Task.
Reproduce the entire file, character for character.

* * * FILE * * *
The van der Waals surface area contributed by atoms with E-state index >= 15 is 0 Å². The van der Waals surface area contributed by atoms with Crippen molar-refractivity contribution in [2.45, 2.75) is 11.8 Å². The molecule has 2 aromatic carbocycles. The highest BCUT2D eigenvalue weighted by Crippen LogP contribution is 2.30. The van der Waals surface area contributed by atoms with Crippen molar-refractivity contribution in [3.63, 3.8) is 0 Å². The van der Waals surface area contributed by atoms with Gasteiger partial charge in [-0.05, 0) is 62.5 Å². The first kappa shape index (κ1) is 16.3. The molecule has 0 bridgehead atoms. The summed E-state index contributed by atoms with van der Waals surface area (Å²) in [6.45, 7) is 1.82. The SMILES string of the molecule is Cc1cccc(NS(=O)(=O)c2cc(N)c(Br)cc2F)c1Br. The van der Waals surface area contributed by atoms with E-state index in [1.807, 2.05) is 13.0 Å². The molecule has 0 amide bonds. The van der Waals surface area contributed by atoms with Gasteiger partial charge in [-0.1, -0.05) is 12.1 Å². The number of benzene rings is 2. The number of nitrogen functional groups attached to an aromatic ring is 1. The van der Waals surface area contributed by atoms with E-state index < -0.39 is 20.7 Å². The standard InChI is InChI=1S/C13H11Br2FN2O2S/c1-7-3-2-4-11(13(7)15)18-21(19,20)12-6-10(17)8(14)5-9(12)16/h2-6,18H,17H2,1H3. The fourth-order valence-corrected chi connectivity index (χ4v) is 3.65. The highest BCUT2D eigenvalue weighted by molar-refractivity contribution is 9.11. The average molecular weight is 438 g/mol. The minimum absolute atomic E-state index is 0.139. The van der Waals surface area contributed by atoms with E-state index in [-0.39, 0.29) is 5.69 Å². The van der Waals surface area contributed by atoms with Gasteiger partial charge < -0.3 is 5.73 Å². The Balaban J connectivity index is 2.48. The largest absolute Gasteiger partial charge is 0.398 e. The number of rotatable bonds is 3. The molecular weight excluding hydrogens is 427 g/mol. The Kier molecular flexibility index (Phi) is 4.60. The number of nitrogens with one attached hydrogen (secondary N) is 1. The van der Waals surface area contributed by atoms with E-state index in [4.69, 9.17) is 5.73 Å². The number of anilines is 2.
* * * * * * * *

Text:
The van der Waals surface area contributed by atoms with E-state index >= 15 is 0 Å². The van der Waals surface area contributed by atoms with Crippen molar-refractivity contribution in [2.45, 2.75) is 11.8 Å². The molecule has 2 aromatic carbocycles. The highest BCUT2D eigenvalue weighted by Crippen LogP contribution is 2.30. The van der Waals surface area contributed by atoms with Crippen molar-refractivity contribution in [3.63, 3.8) is 0 Å². The van der Waals surface area contributed by atoms with Gasteiger partial charge in [-0.05, 0) is 62.5 Å². The first kappa shape index (κ1) is 16.3. The molecule has 0 bridgehead atoms. The summed E-state index contributed by atoms with van der Waals surface area (Å²) in [6.45, 7) is 1.82. The SMILES string of the molecule is Cc1cccc(NS(=O)(=O)c2cc(N)c(Br)cc2F)c1Br. The van der Waals surface area contributed by atoms with E-state index in [1.807, 2.05) is 13.0 Å². The molecule has 0 amide bonds. The van der Waals surface area contributed by atoms with Gasteiger partial charge in [-0.1, -0.05) is 12.1 Å². The number of benzene rings is 2. The number of nitrogen functional groups attached to an aromatic ring is 1. The van der Waals surface area contributed by atoms with E-state index < -0.39 is 20.7 Å². The standard InChI is InChI=1S/C13H11Br2FN2O2S/c1-7-3-2-4-11(13(7)15)18-21(19,20)12-6-10(17)8(14)5-9(12)16/h2-6,18H,17H2,1H3. The fourth-order valence-corrected chi connectivity index (χ4v) is 3.65. The highest BCUT2D eigenvalue weighted by molar-refractivity contribution is 9.11. The average molecular weight is 438 g/mol. The minimum absolute atomic E-state index is 0.139. The van der Waals surface area contributed by atoms with E-state index in [-0.39, 0.29) is 5.69 Å². The van der Waals surface area contributed by atoms with Gasteiger partial charge < -0.3 is 5.73 Å². The Balaban J connectivity index is 2.48. The largest absolute Gasteiger partial charge is 0.398 e. The number of rotatable bonds is 3. The molecular weight excluding hydrogens is 427 g/mol. The Kier molecular flexibility index (Phi) is 4.60. The number of nitrogens with one attached hydrogen (secondary N) is 1. The van der Waals surface area contributed by atoms with E-state index in [4.69, 9.17) is 5.73 Å². The number of anilines is 2.